When you see a photo of a red phone booth it’s impossible not to associate it with Britain. It may be difficult to believe, but these phone boxes have been around for almost 100 years with the first one appearing in 1920, designed by Sir Giles Gilbert Scott.
But what does the future hold for the iconic red phone box? Mobile phones have rendered them almost obsolete and British Telecom reports that the majority are used once a month and some are not utilized at all.
In 2015 residents of the town of Staffordshire had the novel idea of converting an unused phone booth into a miniature free library which is stocked with books donated by charities. The box was a huge hit with residents and tourists alike.
Now Edward Ottewell and Steve Beeken have opened the Red Kiosk Company and a linked charity. The goal is to repurpose these small landmarks into micro businesses. Already, startups have begun to use these spaces to sell food and offer services like cell phone repair (which is quite ironic!)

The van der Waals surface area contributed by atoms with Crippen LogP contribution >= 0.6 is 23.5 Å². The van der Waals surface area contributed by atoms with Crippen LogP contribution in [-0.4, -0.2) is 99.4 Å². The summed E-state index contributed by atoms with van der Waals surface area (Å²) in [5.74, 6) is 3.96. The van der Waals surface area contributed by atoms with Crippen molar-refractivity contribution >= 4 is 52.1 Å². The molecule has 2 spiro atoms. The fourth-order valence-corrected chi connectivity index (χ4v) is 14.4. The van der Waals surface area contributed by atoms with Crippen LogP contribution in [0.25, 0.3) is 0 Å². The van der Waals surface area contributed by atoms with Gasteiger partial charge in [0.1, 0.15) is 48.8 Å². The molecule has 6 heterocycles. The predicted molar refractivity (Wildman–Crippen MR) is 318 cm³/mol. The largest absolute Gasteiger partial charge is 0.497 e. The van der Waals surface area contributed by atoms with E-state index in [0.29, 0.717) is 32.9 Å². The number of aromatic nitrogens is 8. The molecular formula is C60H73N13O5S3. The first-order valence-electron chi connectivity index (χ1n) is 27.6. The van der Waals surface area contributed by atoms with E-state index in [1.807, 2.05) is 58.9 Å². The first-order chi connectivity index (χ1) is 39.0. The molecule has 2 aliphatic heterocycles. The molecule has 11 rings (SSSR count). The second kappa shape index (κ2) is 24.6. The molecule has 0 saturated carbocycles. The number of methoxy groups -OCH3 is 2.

Two boxes in the south of London have even been converted into tiny literary havens for book fiends as honor system libraries. This means that you can borrow a book without signing it out and even keep it, but patrons are encouraged to contribute by donating books. There is currently one mini library for adults and another for children with plans for more in the pipeline. The best part? They’re always open (which is useful for that midnight book craving.)
Even with the advent of kindle and other forms of electronic books, paper books will always be in demand with readers. There’s something about the smell and feel of a book that cannot be replicated by any device. If you have a large collection of books, you could even consider starting a project such as this in your town to help spread and preserve the love of books!
YouTube Channel: Reads and Daydreams
Featured image via Smart Magazine